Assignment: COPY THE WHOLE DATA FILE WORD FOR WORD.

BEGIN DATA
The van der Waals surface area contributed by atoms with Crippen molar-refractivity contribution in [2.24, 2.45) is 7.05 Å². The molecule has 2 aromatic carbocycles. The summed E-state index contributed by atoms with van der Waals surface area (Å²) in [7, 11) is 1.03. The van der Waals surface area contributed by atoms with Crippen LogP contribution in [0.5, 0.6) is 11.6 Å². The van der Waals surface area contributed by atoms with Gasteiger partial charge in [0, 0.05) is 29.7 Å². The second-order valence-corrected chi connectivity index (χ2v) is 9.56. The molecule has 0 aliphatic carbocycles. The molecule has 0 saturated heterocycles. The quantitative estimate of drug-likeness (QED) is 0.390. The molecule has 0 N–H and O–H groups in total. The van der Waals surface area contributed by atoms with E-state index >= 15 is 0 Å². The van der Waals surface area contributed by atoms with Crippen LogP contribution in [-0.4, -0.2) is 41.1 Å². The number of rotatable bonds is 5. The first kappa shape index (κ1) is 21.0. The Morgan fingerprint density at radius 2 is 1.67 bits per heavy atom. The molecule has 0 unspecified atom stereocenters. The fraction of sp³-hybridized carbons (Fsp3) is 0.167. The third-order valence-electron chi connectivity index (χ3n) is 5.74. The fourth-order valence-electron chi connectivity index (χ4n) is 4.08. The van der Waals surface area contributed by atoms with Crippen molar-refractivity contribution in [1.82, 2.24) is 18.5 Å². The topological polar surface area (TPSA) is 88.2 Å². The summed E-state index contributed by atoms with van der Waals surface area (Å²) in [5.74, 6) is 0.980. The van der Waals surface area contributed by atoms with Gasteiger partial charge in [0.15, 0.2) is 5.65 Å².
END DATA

The van der Waals surface area contributed by atoms with Crippen molar-refractivity contribution in [2.24, 2.45) is 7.05 Å². The molecule has 2 aromatic carbocycles. The summed E-state index contributed by atoms with van der Waals surface area (Å²) in [7, 11) is 1.03. The van der Waals surface area contributed by atoms with Crippen LogP contribution in [0.5, 0.6) is 11.6 Å². The van der Waals surface area contributed by atoms with Gasteiger partial charge in [0, 0.05) is 29.7 Å². The second-order valence-corrected chi connectivity index (χ2v) is 9.56. The molecule has 0 aliphatic carbocycles. The molecule has 0 saturated heterocycles. The quantitative estimate of drug-likeness (QED) is 0.390. The molecule has 0 N–H and O–H groups in total. The van der Waals surface area contributed by atoms with E-state index >= 15 is 0 Å². The van der Waals surface area contributed by atoms with Crippen LogP contribution in [-0.4, -0.2) is 41.1 Å². The number of rotatable bonds is 5. The first kappa shape index (κ1) is 21.0. The Morgan fingerprint density at radius 2 is 1.67 bits per heavy atom. The molecule has 0 unspecified atom stereocenters. The fraction of sp³-hybridized carbons (Fsp3) is 0.167. The third-order valence-electron chi connectivity index (χ3n) is 5.74. The fourth-order valence-electron chi connectivity index (χ4n) is 4.08. The van der Waals surface area contributed by atoms with Crippen molar-refractivity contribution in [1.82, 2.24) is 18.5 Å². The topological polar surface area (TPSA) is 88.2 Å². The summed E-state index contributed by atoms with van der Waals surface area (Å²) in [5.74, 6) is 0.980. The van der Waals surface area contributed by atoms with Gasteiger partial charge in [0.15, 0.2) is 5.65 Å².